Working on ways to improve your sleep, can make a significant difference to your wellbeing. It’s not easy to keep a calm head or make good decisions when you’re feeling sleep deprived! Good sleep can maximise problem-solving skills and enhance memory. Poor sleep has been shown to impair brain function. If you’re having trouble getting enough sleep, you’re certainly not alone. Inadequate sleep can hinder your health and wellbeing, affecting both our your immune system and emotional state.
Sleep deprivation may reduce your social skills and ability to recognise other people’s emotional expressions. Sleep is when our body enters its ‘rest and repair’ phase, so if we’re struggling to get 7 – 8 hours a night, it’s definitely worth working on ways to improve your sleep.
Making ‘getting more sleep’ a priority for positive change.
It can take 2-3 weeks until something may start to work for you, so if after a day or 2 of trying one of these tips, don’t give up. It may just take some time for your body to adjust.
First, start with setting an intention of when you want to be in bed. For example, if you want 8 hours of sleep and you need to wake up at 6:00, plan to be ready for sleep by 10:00. This means you’ll want to start getting ready for bed by 9:30. Try a couple of strategies at a time and note which ones seem helpful.
- Find a relaxing bedtime ritual and wind down before bed for example reading
- Stick to a sleep schedule. When our routines are altered, it’s easy to fall into late nights and different patterns
- Eliminate/reduce caffeine and alcohol (these increase urination and can cause restless sleep) and can be hard work for your liver to process
- Don’t consume chocolate (or caffeine) within 7-8 hours of bedtime
- Be mindful of eating spicy, stimulating foods or foods you are intolerant to
- Turn off electronic devices 1-2 hours before bed
- Remove electrical devices (including TV) from your bedroom – unplug!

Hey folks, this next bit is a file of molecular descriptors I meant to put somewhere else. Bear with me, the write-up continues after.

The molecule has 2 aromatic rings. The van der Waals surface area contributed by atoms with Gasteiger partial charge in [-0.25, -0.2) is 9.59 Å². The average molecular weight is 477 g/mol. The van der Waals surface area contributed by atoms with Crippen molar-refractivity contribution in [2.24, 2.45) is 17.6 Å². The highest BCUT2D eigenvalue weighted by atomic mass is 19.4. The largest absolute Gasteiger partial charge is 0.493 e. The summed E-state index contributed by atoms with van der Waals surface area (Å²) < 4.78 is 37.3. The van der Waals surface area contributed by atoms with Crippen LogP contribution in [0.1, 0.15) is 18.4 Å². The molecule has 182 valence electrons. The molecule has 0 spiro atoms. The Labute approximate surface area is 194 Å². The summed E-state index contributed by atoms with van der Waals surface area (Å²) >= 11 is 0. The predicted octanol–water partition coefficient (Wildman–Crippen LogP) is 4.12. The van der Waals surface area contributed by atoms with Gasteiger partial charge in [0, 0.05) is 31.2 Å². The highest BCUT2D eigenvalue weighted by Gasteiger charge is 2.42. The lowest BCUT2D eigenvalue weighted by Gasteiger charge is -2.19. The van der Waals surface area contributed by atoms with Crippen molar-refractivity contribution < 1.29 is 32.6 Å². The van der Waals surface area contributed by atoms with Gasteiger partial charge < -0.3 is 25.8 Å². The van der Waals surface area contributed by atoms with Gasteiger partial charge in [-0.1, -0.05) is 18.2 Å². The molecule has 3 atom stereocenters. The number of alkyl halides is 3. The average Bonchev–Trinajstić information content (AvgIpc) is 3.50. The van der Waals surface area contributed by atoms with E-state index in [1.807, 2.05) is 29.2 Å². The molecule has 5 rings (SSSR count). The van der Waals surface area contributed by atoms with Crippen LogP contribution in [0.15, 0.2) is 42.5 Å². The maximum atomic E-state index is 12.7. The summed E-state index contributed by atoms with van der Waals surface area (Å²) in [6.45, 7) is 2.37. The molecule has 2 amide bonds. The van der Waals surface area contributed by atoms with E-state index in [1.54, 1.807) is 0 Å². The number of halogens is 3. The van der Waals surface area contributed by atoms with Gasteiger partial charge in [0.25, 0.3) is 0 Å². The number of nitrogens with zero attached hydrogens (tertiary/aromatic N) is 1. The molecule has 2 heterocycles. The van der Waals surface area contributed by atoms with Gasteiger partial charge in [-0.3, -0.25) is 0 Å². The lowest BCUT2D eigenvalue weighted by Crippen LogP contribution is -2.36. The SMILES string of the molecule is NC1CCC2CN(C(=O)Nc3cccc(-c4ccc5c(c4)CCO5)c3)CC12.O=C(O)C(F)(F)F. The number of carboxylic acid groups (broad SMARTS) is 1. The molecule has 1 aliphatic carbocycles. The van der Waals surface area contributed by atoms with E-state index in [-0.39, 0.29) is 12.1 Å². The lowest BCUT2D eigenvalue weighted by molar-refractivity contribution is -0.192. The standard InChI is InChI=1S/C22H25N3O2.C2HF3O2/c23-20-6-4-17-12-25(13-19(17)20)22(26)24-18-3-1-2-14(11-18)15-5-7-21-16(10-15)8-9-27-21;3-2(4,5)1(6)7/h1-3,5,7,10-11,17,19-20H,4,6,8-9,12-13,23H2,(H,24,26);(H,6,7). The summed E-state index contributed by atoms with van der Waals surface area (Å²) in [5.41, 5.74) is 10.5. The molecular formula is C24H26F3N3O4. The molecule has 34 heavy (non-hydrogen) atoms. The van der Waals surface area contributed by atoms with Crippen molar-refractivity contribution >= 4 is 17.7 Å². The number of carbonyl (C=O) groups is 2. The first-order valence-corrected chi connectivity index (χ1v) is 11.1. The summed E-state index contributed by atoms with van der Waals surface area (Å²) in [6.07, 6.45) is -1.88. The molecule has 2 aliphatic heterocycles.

- Finish dinner 3-4 hours before bedtime
- Drink a calming tea like Chamomile in the evening
- Sleep on a comfortable bed and pillows
- Sleep in a cool, dark, quiet, distraction-free room
- Exercise daily in the morning, afternoon or early evening (not late at night)
- Take a soothing bath at night, incorporate relaxing bath soaks and essential oils into your routine
- Listen to soft music before bed to help wind down
- Use relaxing breathing techniques or meditation, get grounded
- White noise at bedtime – a fountain or fan can help
- Yoga, Tai Chi or stretching at night to de-stress
- Write down a list of things you want to get done tomorrow or put it on your calendar (dump your brain of details so you can relax)
- Try colouring in as part of your wind down routine or as a meditation
- Journal and write down three things you are grateful for and why.
If sleep is elusive, this can negatively impact our resilience in all aspect of our lives – at work and at home.
If you would like to know more about building resilience for individuals, leaders and teams, and the seven components that interrelate and contribute to our resilience, please do get in touch today.
We use the scientifically researched Resilience at Work ™ toolkit which is validated and specifically designed for the workplace.
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